At the Canary Wharf and Docklands office we are letting about 20 per cent of our stock to students from the Asia Pacific region, and this figure is increasing month by month.
This influx of tenants has been predominantly from China, with the London School of Economics alone reporting that it now has more than 500 Chinese students.
Not surprisingly then, my first appointment of the week is with a Chinese family who have flown over to look at a rental property for their youngest child. Though rarely shocked, I am astounded by the number of family members who have turned up. All in all I count 13, which means my colleagues have to rush for extra chairs for the meeting room.
Eventually everyone sits down and we get started on what the tenant (and his family) is looking for. This could take quite a while and I ask a colleague to stand in for my next meeting.
Today I am taking one of our applicants to view a high-end three-bedroom apartment on Hertsmere Road in Canary Wharf.
Having been round quite a few prospective properties with this particular client, I am eager to finalise a deal so I decide to be very positive and animated on the way round.
This particular apartment has a striking but potentially dangerous staircase, so I make sure the applicant’s wife is careful on her way down. However, turning around myself while gesticulating, I realise I haven’t taken my own advice and proceed to fall down the whole flight, landing with a bump on the final step. The embarrassment is more severe than the shock and I quickly get up, announcing that I am fine and happy to continue with the viewing, much to the worry of my applicant.
At the end of the viewing I say goodbye and walk down the road, head in hands and with a slight limp. Later that day they decide to rent the apartment - amazing what works.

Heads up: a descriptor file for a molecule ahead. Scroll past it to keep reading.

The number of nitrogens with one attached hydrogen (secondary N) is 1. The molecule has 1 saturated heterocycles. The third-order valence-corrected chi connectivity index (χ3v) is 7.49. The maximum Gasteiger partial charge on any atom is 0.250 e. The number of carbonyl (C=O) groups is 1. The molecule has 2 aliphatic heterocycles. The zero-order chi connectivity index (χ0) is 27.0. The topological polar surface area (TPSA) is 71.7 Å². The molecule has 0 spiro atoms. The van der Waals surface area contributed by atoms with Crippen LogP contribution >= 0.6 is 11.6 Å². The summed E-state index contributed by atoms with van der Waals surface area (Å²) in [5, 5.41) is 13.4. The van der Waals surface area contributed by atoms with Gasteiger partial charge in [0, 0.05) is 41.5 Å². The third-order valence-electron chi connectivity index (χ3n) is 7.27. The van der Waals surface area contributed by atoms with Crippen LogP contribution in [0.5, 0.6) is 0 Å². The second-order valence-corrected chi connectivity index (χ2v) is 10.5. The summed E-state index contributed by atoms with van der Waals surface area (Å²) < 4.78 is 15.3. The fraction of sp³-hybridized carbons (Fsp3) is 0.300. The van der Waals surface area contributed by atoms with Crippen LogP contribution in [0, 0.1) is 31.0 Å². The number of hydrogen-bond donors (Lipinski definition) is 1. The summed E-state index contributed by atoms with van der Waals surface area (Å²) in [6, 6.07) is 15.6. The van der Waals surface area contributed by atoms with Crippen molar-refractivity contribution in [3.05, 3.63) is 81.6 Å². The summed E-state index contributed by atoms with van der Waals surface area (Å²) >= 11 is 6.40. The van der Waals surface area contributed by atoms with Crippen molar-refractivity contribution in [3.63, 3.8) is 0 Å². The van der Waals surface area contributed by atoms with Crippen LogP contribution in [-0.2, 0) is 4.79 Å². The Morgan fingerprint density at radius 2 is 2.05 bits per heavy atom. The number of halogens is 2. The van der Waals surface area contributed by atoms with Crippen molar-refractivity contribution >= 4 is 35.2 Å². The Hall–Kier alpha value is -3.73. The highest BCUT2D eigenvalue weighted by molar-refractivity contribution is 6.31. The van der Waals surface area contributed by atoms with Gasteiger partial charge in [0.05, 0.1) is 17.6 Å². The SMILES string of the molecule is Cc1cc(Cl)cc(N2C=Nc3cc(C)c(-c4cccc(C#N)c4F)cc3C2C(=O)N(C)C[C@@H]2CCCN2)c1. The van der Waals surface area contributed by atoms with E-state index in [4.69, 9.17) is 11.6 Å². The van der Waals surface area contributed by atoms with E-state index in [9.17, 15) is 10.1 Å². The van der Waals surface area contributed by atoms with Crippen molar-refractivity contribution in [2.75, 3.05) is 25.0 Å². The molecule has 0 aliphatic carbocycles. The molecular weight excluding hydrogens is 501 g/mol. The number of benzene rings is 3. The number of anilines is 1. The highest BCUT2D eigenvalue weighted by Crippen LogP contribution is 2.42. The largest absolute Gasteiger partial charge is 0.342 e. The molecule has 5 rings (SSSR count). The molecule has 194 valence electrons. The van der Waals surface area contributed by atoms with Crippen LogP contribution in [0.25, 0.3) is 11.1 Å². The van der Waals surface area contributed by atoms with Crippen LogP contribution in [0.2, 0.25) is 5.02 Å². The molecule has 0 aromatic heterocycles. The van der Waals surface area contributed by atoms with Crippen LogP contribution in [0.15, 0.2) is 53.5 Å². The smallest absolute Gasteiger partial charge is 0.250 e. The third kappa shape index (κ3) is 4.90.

It’s moving day for our new Chinese tenants into their chosen penthouse apartment overlooking Canary Wharf, and they are meeting the landlord for the first time to discuss the finer points of the property. As a Cantonese speaker, I am aware that the new tenants are beginning to openly disparage the landlord’s "unique" dress sense.
When the tour is over, the landlord asks me, in the best Cantonese I have ever heard from a Caucasian person: "So what didn’t they like about my trousers?" He seems unaffected by the conversation and we have a laugh over it, but it shows you can never assume that people can’t understand a foreign language, especially in London.
This morning I am working on a number of new instructions from our sales department; a Malaysian investor who has bought 10 properties as buy-to-lets wishes to rent them out.
We have always experienced high demand from international and UK investors looking to buy into this burgeoning property market, and recently this has increased, particularly on new apartments close to Canary Wharf with good security, facilities and high-spec kitchens and bathrooms.
The smaller the better - studios and one-beds are always most in demand. I am sure these properties will rent out within a couple of weeks.
It is approaching the end of the day before I manage to get round to some pressing paperwork. Just as I settle down to it, the door opens and my final viewer of the week enters with a baby, pram and chihuahua. She suggests leaving her baby and the pram in the office while she and the dog do the viewing.
A collective look of horror comes over my colleagues’ faces from every corner of the office and, sensing the tension, the mother changes her mind and decides to take the baby and leave the chihuahua, which sits in the pram, thankfully quiet, until her return. I don’t think dog-sitting is in my contract...
Shih Yu Phang is a lettings associate with Chesterton Humberts in Canary Wharf and Docklands (020 7510 8310).